In Panama City, Panama, authorities were conducting a nationwide manhunt this date for a band of unidentified professional killers, accused of assassinating El Presidente José Antonio Remon at the instigation of his political enemies. El Presidente had been slain by machine gun fire at a racetrack on Sunday night. The Minister of Government announced the "guns-for-hire" charge during his funeral oration late the previous day, indicating that "mercenary hands armed by [El Presidente's] political enemies" had fired the shots. There was widespread speculation that the killers might have been imported. Thousands of persons had lined the streets of the capital to pay their final respects as the funeral cortège of El Presidente passed from the Roman Catholic cathedral to the cemetery. The National Assembly had declared a ten-day state of siege, a modified form of martial law, temporarily suppressing some constitutional guarantees to aid secret police in their hunt for the killers. At least a score of persons, including the predecessor President to El Presidente and two women, had been rounded up for questioning, with the deputy commander of Panama's national guard having stated that there was a strong weight of suspicion on followers of the former President, who had been ousted from his position in 1951 by a bloody national guard coup, with El Presidente Remon at the time having been head of the guard, Panama's chief military force.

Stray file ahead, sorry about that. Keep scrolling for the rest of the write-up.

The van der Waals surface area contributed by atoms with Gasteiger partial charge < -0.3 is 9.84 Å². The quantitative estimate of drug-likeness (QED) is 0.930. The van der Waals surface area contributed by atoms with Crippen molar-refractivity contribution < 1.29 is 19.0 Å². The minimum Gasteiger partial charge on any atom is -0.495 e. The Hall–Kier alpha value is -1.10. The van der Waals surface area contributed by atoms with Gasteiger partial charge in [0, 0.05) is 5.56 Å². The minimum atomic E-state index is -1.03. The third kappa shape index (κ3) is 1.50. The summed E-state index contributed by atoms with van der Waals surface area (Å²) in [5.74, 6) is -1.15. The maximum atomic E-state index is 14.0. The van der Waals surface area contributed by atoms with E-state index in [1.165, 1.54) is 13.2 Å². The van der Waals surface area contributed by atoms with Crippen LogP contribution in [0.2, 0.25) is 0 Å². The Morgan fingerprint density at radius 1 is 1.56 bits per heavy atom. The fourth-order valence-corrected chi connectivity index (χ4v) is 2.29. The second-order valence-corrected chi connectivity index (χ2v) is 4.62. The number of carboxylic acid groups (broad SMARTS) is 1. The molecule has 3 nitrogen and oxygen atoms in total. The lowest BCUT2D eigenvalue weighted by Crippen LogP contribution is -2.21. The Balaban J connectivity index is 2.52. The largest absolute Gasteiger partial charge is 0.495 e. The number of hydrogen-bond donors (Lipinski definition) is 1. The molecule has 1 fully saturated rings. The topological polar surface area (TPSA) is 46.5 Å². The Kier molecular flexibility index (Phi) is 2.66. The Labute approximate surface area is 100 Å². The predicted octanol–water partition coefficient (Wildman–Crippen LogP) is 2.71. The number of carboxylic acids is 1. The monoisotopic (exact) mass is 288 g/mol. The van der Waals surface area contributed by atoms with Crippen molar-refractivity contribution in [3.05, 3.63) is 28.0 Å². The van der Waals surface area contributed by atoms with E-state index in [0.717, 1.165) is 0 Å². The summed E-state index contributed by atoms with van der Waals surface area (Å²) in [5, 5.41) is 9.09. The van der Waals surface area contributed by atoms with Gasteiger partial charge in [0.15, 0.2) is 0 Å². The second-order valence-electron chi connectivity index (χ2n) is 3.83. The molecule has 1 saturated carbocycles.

In Raleigh, the 1955 General Assembly would convene the following day, hearing an address from Governor Luther Hodges on Thursday morning, the Governor having indicated this date that appropriations and revenue bills based on recommendations of the Advisory Budget Commission would be placed before the legislators immediately following his address, with observers not recalling when the important money bills had been introduced so early in a session, usually awaiting a week or so after the convening of the session.